The Corridor: A Voice Crying from the Wilderness of the North Pole

The Corridor

We are a church community committed to having an incarnational presence in the Washington/Baltimore Corridor.

Sunday, December 07, 2008

A Voice Crying from the Wilderness of the North Pole

Miracle on 34th Street may be an ironic story in our culture as Santa Claus becomes the champion against the commercialization of Christmas. Kris Kringle works to re-kindle the faith and magic of the Christmas season as the WAY of dreaming for a better world than one where people think Christmas, and the value of humanity itself, can just be bought and sold at a department store. Yet as Kris fights to help people believe in something more, he finds himself in court defending his apparent crazy ways and to determine if he is the real Santa Claus.

I liken Kris in this story to John the Baptist. Like the prophet, Kris' ways stand out as nonsense in the civilized world that thinks it has outgrown the wild imagination of its prophets. You must be a crazy person to suggest such a radically different way of life over going along with the established business as usual mentality of our world. The question though comes as this voice actually begins to tap into our hopes and rekindle our dreams, is he the one?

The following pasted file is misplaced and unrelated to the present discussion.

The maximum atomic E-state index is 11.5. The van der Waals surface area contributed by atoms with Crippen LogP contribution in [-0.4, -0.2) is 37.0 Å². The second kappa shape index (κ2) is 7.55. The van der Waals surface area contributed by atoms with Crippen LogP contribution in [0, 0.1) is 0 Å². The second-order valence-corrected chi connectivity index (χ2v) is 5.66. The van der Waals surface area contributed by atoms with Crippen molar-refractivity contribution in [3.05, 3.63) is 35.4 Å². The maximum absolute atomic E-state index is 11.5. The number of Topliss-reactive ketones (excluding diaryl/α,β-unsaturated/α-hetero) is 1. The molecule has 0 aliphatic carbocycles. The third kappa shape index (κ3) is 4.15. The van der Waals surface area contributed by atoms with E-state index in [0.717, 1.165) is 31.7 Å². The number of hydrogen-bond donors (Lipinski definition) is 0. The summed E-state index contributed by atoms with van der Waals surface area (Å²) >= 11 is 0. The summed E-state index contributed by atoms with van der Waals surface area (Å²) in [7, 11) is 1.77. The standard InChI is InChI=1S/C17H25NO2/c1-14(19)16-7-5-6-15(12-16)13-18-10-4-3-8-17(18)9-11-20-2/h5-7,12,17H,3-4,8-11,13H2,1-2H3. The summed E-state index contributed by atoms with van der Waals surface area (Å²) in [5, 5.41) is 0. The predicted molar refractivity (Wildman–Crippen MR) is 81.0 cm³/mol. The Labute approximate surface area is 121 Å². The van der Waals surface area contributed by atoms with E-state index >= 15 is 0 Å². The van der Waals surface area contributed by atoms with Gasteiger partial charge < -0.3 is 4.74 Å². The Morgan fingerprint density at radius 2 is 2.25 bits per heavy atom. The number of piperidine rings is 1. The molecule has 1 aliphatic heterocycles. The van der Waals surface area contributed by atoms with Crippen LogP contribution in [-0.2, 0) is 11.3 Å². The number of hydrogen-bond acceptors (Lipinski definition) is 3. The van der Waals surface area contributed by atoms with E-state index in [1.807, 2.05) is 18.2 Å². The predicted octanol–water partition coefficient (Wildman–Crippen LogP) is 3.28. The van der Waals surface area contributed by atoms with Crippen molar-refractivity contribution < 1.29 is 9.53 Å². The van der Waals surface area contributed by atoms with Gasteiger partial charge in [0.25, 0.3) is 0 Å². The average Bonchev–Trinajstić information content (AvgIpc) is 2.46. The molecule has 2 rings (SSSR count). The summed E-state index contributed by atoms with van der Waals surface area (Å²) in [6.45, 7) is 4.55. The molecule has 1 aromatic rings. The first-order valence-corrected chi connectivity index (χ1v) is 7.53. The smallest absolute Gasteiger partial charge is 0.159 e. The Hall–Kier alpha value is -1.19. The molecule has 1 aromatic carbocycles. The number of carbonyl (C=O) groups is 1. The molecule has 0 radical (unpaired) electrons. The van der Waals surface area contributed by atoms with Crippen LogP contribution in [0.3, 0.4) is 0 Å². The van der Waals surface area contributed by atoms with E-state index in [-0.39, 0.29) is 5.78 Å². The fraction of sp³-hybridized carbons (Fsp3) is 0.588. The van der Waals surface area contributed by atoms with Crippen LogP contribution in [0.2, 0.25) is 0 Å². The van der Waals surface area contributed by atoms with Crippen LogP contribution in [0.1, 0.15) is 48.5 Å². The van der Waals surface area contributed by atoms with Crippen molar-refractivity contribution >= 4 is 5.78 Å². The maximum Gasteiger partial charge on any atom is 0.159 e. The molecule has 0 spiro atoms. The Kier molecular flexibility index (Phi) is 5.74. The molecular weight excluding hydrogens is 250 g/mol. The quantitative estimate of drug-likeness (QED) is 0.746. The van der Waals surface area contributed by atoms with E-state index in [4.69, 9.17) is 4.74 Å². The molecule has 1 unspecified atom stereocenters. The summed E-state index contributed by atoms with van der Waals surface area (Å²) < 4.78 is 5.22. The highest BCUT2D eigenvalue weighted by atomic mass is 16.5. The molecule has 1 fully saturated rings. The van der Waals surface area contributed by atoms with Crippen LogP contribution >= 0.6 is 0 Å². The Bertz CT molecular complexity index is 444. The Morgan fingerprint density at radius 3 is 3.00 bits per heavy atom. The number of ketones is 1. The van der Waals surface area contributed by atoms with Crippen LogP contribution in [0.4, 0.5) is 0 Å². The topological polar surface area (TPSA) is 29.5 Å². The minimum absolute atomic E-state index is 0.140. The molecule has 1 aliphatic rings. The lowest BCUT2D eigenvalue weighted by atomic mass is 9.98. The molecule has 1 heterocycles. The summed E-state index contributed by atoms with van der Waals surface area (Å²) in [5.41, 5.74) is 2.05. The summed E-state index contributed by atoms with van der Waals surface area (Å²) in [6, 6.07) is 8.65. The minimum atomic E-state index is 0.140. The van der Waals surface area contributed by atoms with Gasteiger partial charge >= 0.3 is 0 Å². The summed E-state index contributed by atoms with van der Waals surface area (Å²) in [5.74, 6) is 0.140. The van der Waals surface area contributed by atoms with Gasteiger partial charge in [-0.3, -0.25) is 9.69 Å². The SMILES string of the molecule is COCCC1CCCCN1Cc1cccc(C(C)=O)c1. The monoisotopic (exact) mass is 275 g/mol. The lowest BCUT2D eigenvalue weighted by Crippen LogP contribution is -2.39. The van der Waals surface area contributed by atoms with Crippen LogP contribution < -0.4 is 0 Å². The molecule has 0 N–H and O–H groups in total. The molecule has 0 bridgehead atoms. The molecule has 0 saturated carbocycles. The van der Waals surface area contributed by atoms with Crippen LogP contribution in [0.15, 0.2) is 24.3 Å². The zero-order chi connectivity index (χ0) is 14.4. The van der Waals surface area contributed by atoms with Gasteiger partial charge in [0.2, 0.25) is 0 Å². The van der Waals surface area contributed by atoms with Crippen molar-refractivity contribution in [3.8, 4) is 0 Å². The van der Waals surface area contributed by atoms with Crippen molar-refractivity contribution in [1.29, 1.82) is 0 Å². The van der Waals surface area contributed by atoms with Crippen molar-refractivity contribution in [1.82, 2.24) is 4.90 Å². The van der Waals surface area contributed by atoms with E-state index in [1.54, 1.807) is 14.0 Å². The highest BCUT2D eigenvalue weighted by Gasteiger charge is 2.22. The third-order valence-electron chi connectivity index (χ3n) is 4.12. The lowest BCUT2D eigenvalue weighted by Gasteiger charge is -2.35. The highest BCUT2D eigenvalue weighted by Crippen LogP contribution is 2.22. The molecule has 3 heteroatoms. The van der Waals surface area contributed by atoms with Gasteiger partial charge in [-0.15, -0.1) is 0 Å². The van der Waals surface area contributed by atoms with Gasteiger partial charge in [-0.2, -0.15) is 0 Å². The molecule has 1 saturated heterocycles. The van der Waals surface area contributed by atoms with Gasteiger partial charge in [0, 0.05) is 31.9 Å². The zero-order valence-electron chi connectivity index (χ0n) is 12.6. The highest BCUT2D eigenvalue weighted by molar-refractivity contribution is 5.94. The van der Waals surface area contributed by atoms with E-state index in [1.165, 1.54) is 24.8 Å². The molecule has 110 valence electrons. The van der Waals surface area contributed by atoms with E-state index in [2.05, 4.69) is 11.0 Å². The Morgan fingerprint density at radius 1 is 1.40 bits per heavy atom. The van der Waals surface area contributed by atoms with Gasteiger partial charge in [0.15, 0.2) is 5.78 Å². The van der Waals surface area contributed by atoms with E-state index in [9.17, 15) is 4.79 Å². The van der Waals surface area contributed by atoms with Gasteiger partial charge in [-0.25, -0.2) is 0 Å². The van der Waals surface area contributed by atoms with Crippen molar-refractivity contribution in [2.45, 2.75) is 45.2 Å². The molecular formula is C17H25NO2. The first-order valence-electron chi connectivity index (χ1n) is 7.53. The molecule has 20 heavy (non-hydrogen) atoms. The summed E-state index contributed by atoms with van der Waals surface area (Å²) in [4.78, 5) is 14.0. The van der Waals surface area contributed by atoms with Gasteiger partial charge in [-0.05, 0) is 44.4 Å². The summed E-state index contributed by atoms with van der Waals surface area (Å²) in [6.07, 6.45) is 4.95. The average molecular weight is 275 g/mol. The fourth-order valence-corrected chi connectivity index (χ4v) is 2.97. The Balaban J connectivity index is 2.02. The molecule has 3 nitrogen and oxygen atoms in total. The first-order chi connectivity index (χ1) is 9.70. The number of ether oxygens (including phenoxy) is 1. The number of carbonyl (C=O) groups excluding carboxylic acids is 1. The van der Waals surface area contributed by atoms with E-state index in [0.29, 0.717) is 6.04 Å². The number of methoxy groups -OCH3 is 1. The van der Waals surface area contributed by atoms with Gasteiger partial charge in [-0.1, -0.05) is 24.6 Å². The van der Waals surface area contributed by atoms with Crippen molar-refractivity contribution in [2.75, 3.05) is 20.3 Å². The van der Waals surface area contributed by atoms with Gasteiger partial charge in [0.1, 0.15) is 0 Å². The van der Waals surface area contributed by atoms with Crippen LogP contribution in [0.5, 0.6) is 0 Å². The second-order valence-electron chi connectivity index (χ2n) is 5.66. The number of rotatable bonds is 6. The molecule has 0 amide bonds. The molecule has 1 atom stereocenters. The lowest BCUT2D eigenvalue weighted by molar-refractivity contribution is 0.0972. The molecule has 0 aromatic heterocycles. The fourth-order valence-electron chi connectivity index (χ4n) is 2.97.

Celebrating the second week of Advent, tonight we will be using clips from the original "Miracle on 34th Street" to talk about how going against the grain in a consumerist society can make us seem like crazy people from the wilderness of the North Pole who think they are Santa Claus. Can we give up our cynicism of the world long enough to imagine a better world and listen to that wild dream of hope the cries out to us from outside of society's boarders of the status quo?

Santa Clause may not be the reason for the season, but at least in this story, this man from the wild wilderness of the North Pole may be pointing to the One who's Christmas stockings he is unworthy to fill.


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